During times of global instability, state-sponsored actors tend to ramp up advanced persistent threats for espionage and intelligence agendas.
Since late November 2021, luxury hotels in Macao, China have been targeted by an advanced persistent threat.
Seventeen different hotels in the Macao area had been receiving spear phishing emails directed to management staff. The email contained an Excel sheet attachment and served to trick recipients to enable macros. Once the macros were executed, they created a scheduled task to perform recognition, data listing and data exfiltration.
Then, to enable communication with the command-and-control (C2) server used to exfiltrate victim data, the macros used a known technique—living off the land binaries and scripts—to perform PowerShell command lines as trusted script.
In December 2021, a research team from Zscaler had disclosed information about this advanced persistent threat (APT), attributing it to South Korean-based group DarkHotel. The paper revealed the actual IP address related to the C2 infrastructure used for data exfiltration when victimized machines had been initially compromised.
The threat group is known for using spyware and malware to attack visitors using a hotel’s in-house Wi-Fi network. High-profile executives in financial services, government, development and defense industries are often the target of DarkHotel actors.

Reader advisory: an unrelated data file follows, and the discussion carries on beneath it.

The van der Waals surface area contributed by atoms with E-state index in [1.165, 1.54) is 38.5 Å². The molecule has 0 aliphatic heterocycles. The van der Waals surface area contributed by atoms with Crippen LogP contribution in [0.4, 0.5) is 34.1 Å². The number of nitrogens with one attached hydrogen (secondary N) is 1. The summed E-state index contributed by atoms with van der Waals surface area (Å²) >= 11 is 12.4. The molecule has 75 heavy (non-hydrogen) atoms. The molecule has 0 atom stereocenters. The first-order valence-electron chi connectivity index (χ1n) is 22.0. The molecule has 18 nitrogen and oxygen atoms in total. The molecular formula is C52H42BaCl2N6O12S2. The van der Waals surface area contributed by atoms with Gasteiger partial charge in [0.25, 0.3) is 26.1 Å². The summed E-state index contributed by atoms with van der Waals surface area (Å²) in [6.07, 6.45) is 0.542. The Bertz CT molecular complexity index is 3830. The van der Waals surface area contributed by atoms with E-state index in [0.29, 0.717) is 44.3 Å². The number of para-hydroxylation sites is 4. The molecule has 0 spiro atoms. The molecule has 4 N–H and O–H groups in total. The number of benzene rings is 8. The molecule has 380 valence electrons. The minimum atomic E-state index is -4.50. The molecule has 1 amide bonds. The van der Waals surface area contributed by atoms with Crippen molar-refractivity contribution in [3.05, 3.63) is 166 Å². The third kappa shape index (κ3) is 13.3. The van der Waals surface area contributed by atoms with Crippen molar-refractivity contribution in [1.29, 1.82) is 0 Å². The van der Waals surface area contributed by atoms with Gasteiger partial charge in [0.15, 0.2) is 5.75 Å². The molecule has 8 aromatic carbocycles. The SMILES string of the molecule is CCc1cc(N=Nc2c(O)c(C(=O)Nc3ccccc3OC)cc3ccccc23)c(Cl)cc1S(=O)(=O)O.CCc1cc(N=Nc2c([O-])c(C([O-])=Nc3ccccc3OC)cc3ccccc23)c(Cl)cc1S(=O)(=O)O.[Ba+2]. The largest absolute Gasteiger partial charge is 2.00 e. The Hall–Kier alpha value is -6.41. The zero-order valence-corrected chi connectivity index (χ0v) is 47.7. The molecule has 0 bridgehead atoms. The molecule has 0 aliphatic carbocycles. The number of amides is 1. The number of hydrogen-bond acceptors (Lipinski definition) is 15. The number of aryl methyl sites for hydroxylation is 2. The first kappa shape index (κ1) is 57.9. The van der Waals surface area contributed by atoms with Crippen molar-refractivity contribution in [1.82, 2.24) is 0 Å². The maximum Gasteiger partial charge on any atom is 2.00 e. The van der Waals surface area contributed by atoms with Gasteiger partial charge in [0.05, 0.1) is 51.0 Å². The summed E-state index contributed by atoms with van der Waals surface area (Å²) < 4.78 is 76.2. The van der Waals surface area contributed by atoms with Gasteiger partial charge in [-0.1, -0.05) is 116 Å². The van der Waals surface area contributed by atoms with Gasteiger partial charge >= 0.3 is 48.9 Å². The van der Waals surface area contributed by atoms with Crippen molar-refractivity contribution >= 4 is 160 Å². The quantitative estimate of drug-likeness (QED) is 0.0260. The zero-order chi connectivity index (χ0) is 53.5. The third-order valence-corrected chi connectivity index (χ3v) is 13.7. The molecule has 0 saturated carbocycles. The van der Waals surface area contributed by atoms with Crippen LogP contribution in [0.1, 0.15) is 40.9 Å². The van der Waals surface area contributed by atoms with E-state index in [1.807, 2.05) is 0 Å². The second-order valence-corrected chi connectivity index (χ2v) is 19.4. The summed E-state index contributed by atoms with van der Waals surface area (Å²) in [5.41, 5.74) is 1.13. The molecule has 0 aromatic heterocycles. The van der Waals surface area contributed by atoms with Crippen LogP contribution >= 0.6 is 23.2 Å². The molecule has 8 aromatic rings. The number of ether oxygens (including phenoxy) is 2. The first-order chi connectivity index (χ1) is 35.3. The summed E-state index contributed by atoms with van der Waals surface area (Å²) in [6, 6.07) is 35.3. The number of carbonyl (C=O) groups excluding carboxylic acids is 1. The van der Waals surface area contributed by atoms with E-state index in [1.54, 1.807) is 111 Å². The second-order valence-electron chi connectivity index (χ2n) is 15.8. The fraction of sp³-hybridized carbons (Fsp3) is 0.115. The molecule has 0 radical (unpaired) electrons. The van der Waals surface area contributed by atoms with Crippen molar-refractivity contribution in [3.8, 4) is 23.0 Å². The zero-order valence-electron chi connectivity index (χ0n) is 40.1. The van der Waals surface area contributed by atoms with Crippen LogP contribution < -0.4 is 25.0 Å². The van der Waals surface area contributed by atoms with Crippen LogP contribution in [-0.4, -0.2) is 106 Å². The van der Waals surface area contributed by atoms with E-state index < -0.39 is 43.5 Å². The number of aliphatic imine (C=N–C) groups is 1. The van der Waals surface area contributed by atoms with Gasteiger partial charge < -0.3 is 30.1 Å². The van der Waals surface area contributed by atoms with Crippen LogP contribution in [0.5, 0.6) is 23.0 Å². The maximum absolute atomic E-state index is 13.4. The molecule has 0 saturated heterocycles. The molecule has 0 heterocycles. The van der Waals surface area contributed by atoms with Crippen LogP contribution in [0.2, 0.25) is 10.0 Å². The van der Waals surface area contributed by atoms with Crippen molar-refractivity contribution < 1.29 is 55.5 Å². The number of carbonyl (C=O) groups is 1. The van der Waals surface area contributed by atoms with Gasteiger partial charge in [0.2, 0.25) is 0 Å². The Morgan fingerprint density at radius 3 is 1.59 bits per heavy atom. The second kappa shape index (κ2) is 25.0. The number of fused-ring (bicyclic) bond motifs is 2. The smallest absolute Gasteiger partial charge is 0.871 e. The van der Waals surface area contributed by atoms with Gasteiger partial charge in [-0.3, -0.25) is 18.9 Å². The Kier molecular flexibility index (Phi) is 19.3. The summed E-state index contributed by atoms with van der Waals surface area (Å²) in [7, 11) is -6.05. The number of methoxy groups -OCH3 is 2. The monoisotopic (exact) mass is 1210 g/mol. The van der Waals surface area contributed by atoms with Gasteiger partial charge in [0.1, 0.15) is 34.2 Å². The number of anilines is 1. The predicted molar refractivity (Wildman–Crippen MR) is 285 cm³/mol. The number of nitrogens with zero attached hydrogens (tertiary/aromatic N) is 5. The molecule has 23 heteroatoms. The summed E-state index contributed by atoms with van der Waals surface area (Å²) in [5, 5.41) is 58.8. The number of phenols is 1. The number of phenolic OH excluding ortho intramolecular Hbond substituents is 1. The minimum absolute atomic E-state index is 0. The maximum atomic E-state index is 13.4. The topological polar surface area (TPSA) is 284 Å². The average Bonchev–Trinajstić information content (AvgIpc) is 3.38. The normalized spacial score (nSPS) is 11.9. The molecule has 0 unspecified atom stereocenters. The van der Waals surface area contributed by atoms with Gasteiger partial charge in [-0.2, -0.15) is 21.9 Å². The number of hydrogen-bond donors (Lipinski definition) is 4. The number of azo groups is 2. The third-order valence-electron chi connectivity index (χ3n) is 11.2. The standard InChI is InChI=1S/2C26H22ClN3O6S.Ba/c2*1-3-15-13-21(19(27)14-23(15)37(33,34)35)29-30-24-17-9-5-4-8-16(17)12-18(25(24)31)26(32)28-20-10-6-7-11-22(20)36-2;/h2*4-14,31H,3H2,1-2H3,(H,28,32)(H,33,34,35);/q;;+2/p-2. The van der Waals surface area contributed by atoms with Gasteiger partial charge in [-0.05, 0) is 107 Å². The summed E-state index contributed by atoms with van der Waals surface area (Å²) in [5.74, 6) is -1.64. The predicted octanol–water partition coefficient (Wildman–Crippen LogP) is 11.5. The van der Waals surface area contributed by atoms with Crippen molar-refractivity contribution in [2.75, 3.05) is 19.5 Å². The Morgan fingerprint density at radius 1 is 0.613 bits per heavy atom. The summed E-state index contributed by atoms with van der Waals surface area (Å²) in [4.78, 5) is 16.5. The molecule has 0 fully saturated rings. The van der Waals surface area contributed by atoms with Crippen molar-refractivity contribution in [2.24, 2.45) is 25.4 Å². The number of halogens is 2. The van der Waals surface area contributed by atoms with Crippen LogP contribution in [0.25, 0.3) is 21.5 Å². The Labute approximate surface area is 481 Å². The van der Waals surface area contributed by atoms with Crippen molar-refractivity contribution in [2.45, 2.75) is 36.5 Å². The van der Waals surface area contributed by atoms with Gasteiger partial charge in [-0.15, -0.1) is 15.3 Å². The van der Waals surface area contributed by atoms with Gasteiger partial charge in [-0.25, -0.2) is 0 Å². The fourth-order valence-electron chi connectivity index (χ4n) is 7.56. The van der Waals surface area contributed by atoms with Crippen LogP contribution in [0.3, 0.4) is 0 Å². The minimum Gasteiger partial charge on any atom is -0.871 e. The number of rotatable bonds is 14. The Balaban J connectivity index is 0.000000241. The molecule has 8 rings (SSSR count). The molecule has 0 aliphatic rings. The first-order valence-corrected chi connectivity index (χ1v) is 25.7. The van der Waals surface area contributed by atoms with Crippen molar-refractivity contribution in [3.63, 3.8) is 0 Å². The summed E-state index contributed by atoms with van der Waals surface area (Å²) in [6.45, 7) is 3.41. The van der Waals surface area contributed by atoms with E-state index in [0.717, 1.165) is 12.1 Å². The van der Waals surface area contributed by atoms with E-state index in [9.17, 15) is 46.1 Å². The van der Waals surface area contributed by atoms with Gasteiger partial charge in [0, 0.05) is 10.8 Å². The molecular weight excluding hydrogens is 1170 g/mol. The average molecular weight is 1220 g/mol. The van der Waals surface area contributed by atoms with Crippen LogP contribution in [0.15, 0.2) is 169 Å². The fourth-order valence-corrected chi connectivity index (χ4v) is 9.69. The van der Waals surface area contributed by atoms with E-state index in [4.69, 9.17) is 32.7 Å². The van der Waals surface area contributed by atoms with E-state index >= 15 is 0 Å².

This kind of targeted APT espionage activity is occurring on a global scale in the hospitality industry, involving high-value hotel staff or guests before or during important events, according to one cybersecurity firm’s spokesperson. Said John Fokker, Head of Cyber Investigations, Trellix: “There can be an uptick in advanced persistent threats especially during times of turmoil and instability. DarkHotel and similar groups have a lot to gain by targeting high-level individuals as a means of easy access to troves of data and information. They have been diligent in their attacks for the better half of the past decade exploiting victims across industries, sectors and geographies.”